PU Surfboards

Surfboards come in all different shapes and sizes – that’s obvious. But there’s also variations to a surfboard’s core.

And just like every design element of a particular board, the surfboard’s core material is going to have an effect on the way it performs in the water.

Beyond performance, a surfboard’s core also has the highest influence on how eco-friendly a surfboard is.

What is a PU or Fiberglass Surfboard?

A PU or fiberglass surfboard typically refers to a board made from a polyurethane blank that’s glassed with polyester resin.

The PU/fiberglass surfboard is responsible for huge amounts of progression in surfboard design and surfing itself, but it also is responsible for a lot of environmental drawbacks.

The bottom line is simple – PU surfboards are bad for the environment and unsustainable.

Polyurethane blanks are produced from petroleum based chemicals that are toxic and don’t break down.

PU surfboards do have their benefits though.

  • They’re relatively easy to shape since the foam is dense and consistent.
  • The weight and density of a PU blanks makes it good in a variety of conditions and allows you to really take advantage of your rail.
  • They have a unique flex to them, providing for further performance benefits.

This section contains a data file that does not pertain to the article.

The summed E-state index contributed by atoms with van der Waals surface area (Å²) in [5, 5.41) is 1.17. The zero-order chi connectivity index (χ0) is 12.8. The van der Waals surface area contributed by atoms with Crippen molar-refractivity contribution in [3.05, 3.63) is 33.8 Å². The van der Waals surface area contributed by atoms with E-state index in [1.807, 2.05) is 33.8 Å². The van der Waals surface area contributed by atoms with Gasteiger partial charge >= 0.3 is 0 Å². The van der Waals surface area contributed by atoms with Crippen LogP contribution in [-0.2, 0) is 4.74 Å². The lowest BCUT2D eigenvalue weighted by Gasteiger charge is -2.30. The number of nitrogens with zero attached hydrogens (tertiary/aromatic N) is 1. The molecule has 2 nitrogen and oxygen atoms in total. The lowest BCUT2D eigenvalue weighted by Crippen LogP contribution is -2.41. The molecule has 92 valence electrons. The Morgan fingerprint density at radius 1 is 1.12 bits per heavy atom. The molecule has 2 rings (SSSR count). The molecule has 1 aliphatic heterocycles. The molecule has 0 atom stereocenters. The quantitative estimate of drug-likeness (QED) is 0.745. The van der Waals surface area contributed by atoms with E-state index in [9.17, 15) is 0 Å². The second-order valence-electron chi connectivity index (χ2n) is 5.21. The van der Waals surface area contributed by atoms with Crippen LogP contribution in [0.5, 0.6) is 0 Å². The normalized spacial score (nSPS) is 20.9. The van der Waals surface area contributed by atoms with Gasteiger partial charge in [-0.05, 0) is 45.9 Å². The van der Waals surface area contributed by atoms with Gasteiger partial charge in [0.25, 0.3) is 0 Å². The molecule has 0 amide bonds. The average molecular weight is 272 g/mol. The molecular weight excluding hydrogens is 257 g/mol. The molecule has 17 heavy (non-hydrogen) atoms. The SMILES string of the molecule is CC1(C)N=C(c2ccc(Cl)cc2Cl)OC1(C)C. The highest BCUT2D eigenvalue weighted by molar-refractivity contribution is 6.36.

The History of the PU Surfboard

Polyurethane foam surfboards came about in the 1950s after experimentation by Hobie Alter. Hobie opened a factory to mass-produce this new type of board and placed Gordon Clark in charge of operations.

In 1961, Clark set up his own company, Clark Foam. Clark Foam became the main supplier of surfboard foam in the United States and helped facilitate much of the surfboard’s design progressions.

By 2005, the year Clark Foam shut down, its estimated that the company provided about 90% of surfboard blanks for the U.S. and about 60% worldwide.

Clark Foam ultimately shut down because it was not able to adapt to and meet EPA standards around chemicals used in the production of the blanks and processes used to make them.

The closing of Clark Foam was an abrupt change for the industry, and really helped to bring new and alternatives surfboard blank materials to the forefront.

Ultimately, the shutdown was good for the environment and more progress in surfboard design.

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